My heart absolutely breaks for the runners, volunteers and spectators in Boston yesterday. As a runner myself, and having just finished the Monument Avenue 10k in Richmond that over 32,000 people completed, I was in disbelief that someone could be filled with such evil and selfishness to destroy a day that is supposed to be filled with happiness and celebration.
While I share, along with the rest of the world, the disbelief and sadness of these events, I wanted to take a different route in the words I’ve decided to put here. Instead of writing about the bad, I wanted to write about the event that this evil affected. I want to write about the power of running.
Why do we run?
We run to clear our heads when life gets stressful.
We run to prove to ourselves that we are capable of doing what we thought we could not.
We run to show ourselves that we can overcome.
Running takes dedication and commitment. We lace up our shoes before the sun rises, or hit the pavement after a long day of work. We trudge up hills and feel the sweat dripping down our faces. It teaches us transformation through dedication. Generally, in life, we don’t get to where we want to be overnight or without frustration, maybe even failure at first. To experience both physical and mental transformation, a lot of diligence, persistence and patience come into play. Success doesn’t come overnight. Running teaches us that.
To me, running has always been a metaphor for life. Things get tough. We face adversity. Last year, a few weeks before I ran the 2012 Monument Avenue 10k, I had my heart broken. I was devastated because I had made a life with this person, and I didn’t know what direction my life was going to take without him. But I was set on running this amazing race that over 40,000 people from all over the country and world come to participate in – a wonderful mass of humanity. I knew that the spectators and the positive encouragement along the course would be one of the best cures for sadness. And on mile 4, when I started to get my runner’s high, I remember telling myself that I was capable of anything. In that moment, I could fly if I wanted to. I didn’t need another person to make me feel some sense of worth.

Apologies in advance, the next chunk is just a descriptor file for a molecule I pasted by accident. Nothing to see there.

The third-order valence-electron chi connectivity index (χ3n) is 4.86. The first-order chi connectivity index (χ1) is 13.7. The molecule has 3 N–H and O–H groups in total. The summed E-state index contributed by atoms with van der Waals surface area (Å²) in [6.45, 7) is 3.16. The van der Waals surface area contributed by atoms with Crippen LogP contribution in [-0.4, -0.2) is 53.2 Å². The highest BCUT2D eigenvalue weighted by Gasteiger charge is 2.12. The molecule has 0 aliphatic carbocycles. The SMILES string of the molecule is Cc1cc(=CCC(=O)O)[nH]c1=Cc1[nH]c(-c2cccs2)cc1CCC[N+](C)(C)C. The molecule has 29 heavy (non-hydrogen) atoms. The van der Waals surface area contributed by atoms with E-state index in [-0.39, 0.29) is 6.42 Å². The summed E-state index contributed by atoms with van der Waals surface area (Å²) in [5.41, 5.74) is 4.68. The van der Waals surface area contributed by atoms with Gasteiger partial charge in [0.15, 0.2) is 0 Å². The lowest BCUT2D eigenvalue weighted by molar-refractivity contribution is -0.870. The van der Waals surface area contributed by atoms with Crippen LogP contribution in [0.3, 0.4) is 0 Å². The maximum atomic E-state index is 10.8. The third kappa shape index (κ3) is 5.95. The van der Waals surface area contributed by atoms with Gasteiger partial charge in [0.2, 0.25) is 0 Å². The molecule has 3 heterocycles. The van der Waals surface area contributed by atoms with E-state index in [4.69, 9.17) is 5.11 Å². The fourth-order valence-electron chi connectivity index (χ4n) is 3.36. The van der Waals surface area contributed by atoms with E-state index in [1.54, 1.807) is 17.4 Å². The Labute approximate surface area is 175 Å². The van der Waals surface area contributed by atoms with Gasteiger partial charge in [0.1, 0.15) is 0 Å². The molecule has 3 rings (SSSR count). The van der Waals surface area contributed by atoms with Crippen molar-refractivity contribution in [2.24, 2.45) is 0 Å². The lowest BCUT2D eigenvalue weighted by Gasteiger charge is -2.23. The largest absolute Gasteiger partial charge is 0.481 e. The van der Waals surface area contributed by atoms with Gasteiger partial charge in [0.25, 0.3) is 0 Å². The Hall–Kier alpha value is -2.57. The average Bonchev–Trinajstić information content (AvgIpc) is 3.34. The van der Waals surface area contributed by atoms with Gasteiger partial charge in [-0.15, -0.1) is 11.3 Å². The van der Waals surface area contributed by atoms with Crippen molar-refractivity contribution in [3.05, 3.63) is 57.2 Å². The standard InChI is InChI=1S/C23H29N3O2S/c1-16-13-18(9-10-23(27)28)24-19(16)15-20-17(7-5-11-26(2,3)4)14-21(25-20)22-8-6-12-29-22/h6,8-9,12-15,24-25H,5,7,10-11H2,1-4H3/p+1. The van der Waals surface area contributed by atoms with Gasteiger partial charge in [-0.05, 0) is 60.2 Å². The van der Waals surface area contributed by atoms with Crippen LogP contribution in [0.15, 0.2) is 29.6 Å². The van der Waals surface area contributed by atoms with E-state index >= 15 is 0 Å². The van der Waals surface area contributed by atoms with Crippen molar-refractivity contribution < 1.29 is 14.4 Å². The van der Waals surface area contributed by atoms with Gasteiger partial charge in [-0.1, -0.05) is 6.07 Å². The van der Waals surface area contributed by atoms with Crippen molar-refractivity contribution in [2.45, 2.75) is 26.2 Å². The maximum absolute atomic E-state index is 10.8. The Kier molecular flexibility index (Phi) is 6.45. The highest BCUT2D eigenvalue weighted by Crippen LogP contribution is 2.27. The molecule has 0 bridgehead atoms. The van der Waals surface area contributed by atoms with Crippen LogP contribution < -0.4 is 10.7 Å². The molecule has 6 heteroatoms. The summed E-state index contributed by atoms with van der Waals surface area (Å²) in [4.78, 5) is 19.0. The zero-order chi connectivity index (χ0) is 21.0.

Running helped, and still helps me when things get difficult.
Running teaches us resilience. There are times we want to stop and give up. Our minds tell us we’re through, we’re done, we’re going to pass out from fatigue. That we are defeated. There are days where we have sub-par runs, but we must get up tomorrow. The sun rises and it’s a chance to begin again. A new day; a new run. One thing runners learn very early on is that we must be resilient, as our bodies are strong enough to keep pushing forward. In running, and in life, we are stronger than we thought.
We can get through this.
We can get through the events of Boston, Aurora, Sandy Hook, and Virgina Tech. We’re resilient, but we never forget. Our lives move forward, and if anything, they move forward in a fashion where we hold the people close to us dear, where we remember to say “I love you”, where we don’t let the trivial things get to us as much. We enjoy life. We smile more. We take time out to help and be there for others. We realize, life is precious. And simultaneously, when humanity bands together in times of turmoil, we discover, we are loved.
We also see that race events, whether it be a 5k, 10k, half-marathon, or the full 26.2 bring out the absolute best in people.
I posted this as my Facebook status yesterday, and I’ll close this post with the same thoughts:
“The thing I love most about races is the feeling of “oneness” between total strangers. There’s so much love and support for people we don’t even know; people cheering you on with words of encouragement, giving free high fives and countless smiles that keep you pushing forward when you want to stop, when things get tough. Running races reminds me there’s still good in the world. There are still people on your side. Thoughts and prayers to all the people at the Boston Marathon today.”